Soaring grain prices in Sudan, hunger expected
The prices of sorghum and millet are skyrocketing in western and eastern Sudan. The current agricultural season failed in many parts of the country because of the late and poor rainfall this year.
Market traders in the South Darfur capital of Nyala told Radio Dabanga on Wednesday that since the rain stopped end September, the prices of agricultural crops are soaring, especially the prices of sorghum and millet.
“The price of a 100kg sack of sorghum rose from SDG260 ($43) to SDG370 ($61), a sack of millet from SDG340 ($56) to SDG480 ($79),” a trader reported.
The merchants expect a famine, as they are certain that the prices will increase even more because of the failure of this year's main agricultural season.
The majority of the states in the country are affected by the delayed rainfall this year, a government official told Radio Dabanga from eastern Sudan's Kassala.
“The proceeds of this year's agricultural season in are far below average,” he said. “The director-general of the state Ministry of Agriculture considers the situation far from not reassuring.”
The source said that the production of sorghum, sesame, and fava beans in Kassala state can be considered “nil”.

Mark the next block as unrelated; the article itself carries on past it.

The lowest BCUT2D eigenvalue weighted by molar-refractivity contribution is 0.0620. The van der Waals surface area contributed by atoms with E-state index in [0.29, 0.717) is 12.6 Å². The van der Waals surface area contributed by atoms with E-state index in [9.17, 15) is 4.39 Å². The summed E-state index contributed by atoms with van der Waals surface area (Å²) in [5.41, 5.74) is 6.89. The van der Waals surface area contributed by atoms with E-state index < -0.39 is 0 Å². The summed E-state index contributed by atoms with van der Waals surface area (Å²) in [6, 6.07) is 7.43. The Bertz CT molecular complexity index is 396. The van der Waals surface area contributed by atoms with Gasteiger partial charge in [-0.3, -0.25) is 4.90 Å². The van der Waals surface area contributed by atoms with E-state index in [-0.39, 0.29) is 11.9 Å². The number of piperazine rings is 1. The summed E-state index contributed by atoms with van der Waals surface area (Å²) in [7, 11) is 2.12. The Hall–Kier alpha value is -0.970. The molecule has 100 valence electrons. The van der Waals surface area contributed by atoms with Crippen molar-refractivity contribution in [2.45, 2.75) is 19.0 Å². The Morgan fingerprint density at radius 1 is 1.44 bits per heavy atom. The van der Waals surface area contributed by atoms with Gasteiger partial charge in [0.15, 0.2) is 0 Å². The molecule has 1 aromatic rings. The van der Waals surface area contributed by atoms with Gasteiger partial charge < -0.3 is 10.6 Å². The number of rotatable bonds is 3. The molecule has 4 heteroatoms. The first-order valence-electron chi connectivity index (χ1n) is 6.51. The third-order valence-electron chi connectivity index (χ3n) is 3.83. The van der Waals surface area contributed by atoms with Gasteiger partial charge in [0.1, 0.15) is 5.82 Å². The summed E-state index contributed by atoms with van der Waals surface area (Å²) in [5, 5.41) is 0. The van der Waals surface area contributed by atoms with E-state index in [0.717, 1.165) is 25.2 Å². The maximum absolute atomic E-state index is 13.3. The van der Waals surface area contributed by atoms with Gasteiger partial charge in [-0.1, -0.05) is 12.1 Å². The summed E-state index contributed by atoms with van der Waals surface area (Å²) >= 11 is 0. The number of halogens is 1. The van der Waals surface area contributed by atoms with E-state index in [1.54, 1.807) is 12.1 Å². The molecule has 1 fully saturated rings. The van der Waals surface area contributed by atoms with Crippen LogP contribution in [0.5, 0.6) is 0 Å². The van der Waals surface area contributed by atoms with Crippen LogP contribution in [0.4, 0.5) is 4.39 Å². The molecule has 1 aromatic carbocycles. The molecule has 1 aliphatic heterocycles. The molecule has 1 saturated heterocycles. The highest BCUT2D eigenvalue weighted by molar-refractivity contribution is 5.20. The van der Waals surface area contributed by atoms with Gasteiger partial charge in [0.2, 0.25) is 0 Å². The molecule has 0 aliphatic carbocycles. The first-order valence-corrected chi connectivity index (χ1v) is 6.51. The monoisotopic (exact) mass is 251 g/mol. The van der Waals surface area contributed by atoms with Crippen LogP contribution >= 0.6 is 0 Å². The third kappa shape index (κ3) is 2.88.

“If the government does not make adequate preparations, the current semi-famine will certainly develop into a real famine in Toker locality the coming months,” lawyer Abdelgader Mohamed Saleh told Radio Dabanga from Port Sudan.
“Because of the poor rainfall and the lack of irrigation canals, the farmers have not been able to cultivate their lands. This naturally led to a rise in the crops' prices,” he said. “A 100kg sack of sorghum now costs about SDG330 ($54).”
The lawyer stressed the need for “an urgent abolition of the ban on humanitarian organisations in Toker. This ban was issued by the former governor of the Red Sea state on the grounds of the dire security situation, but this is not the case any more for a long time.”
He explained that Toker locality, south of Port Sudan, has not yet recovered from the armed conflict between rebels and government forces in the area in the 1990s. “Even after the fighting stopped, the people who fled to the Red Sea capital did not return to their villages. Mesquite shrubs now cover about 70 percent of the agricultural land in Toker.”
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